December 7

How to avoid the new council tax surcharge on empty properties

Don’t let the government bully you – take charge of your asset instead

There are an estimated 200,000 empty properties across the UK, worth more than £40 billion in total. In Chelsea and Kensington alone, the London borough where the Grenfell tragedy occurred, there is thought to be 1,500 empty properties. In the recent 2017 Autumn Budget, Chancellor Philip Hammond announced a measure aimed at encouraging owners of these properties to either let them or sell them.
In this article, you’ll learn what this may mean to you, and how to avoid paying the new 100% council tax premium on empty properties.

What is the council tax premium?

The premium simply means an extra charge. What Hammond has done is doubled the amount that local authorities can already charge to owners of empty properties. They have been able to charge this since 2013, at a rate of 50% of the council tax. Now that rate is 100%, effectively meaning that an owner of an empty property might have to pay double the council tax.

What is an empty property?

The definition of an empty property is left to some interpretation by the local authorities. However, it must:

  • be ‘substantially unfurnished’; and
  • have been unoccupied for at least two years.

If the property has been furnished or occupied for periods of six weeks or less during a two-year period, the property will still be considered to have been empty.

Exemptions to the two-year-empty rule

Of course, as with many rules, there are exemptions. For example, if you are a member of the armed forces, the two-year-empty rule does not apply. Other exemptions include:

  • An annexe that is empty
  • The property of someone in prison (unless the jail sentence is for no payment of council tax)
  • The property of a person who is now in a care home or hospital
  • A derelict property
  • A property that has been repossessed or bought under a compulsory purchase order (to be demolished)

Why is the Chancellor increasing the council tax premium on empty homes now?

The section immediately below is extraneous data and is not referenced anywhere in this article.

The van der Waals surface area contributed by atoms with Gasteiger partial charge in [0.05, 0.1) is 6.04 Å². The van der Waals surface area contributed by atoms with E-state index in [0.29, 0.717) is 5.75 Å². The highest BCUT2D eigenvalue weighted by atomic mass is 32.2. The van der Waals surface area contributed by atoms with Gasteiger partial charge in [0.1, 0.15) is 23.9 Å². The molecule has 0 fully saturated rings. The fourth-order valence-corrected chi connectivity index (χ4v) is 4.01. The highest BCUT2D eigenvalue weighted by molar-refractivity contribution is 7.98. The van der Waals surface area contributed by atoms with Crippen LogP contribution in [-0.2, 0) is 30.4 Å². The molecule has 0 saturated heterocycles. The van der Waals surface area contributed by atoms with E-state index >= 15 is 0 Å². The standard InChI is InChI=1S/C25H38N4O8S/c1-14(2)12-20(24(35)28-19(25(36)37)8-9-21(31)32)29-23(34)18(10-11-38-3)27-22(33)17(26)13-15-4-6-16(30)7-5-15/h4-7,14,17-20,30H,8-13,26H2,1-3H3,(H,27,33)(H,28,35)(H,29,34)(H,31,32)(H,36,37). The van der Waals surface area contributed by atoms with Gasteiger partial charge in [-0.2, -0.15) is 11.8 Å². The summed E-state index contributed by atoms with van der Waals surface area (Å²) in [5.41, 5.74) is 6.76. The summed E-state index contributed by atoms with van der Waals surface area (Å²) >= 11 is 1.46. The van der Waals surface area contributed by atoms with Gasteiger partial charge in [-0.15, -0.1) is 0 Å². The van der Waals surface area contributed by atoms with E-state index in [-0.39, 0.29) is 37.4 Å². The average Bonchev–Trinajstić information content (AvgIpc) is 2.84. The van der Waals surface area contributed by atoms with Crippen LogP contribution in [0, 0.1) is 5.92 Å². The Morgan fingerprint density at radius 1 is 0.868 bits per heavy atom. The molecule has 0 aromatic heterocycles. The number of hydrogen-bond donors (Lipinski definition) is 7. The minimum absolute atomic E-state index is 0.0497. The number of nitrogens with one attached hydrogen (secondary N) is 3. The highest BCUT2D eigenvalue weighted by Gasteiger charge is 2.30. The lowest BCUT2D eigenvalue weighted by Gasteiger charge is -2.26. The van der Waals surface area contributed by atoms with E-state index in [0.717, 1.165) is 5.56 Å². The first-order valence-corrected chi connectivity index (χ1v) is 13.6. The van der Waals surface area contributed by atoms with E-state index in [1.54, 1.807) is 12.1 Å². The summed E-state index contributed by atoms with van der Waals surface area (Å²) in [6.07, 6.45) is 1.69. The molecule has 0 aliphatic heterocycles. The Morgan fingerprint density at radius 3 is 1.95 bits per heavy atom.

In reality, this is a political move. It sounds good. How Philip Hammond announced, it gave the game away. He wants to be seen to be doing the right thing, and that is to clamp down on investors buying properties and leaving them empty when there is a housing shortage in the UK. He said:
“I want to address the issue of empty properties. It cannot be right to leave the property empty when so many are desperate for a place to live. So, we will legislate to give local authorities the power to charge a 100% council tax premium.”

Will it have the desired effect?

There’s a big question mark over whether this extra charge will have the effect hoped for. Will foreign investors suddenly rush to let or sell their properties because they are now facing an extra £1,000 to £2,000 council tax each year? Many experts don’t believe so.
However, there are many people who own second homes by the coast or in the countryside. They use them for holidays, or otherwise sporadically. These owners may be hit by the extra premium. They may be forced to sell an asset they don’t want to, and to pay capital gains tax on the profits.

How you can avoid the new 100% council tax premium on empty properties

For local authorities, it doesn’t make sense to have heaps of empty homes on their patch. Especially as they have an expensive homelessness problem.
Empty properties can become eyesores, encourage anti-social behaviours such as graffiti and vandalism, and tempt people to become squatters. All of which could (and probably will) harm the value of your property and cost you money in maintenance and repairs.
Whether you’re a foreign investor or a UK resident with a second home, an empty property is a wasted resource that is becoming more expensive to hold.
If you don’t want to sell an asset that’s appreciating in value and don’t fancy being stung with a doubling of the council tax charged on it, then there is another option: let it out. You could be making money from your property, instead of having to dig ever deeper into your pocket to subsidize it.
Benefitting from our investment property management services, many of our landlord clients are making money from an investment property or second home that they no longer use. Such properties are up to hundreds (or even thousands) of miles away. Being a profitable landlord could be easier than you think.
Contact one of the Ezytrac team today on  +44 1522 503 717, and we’ll help you decide on what you should do with your properties. Don’t let the government bully you into paying more money unnecessarily. Take charge of your assets today.


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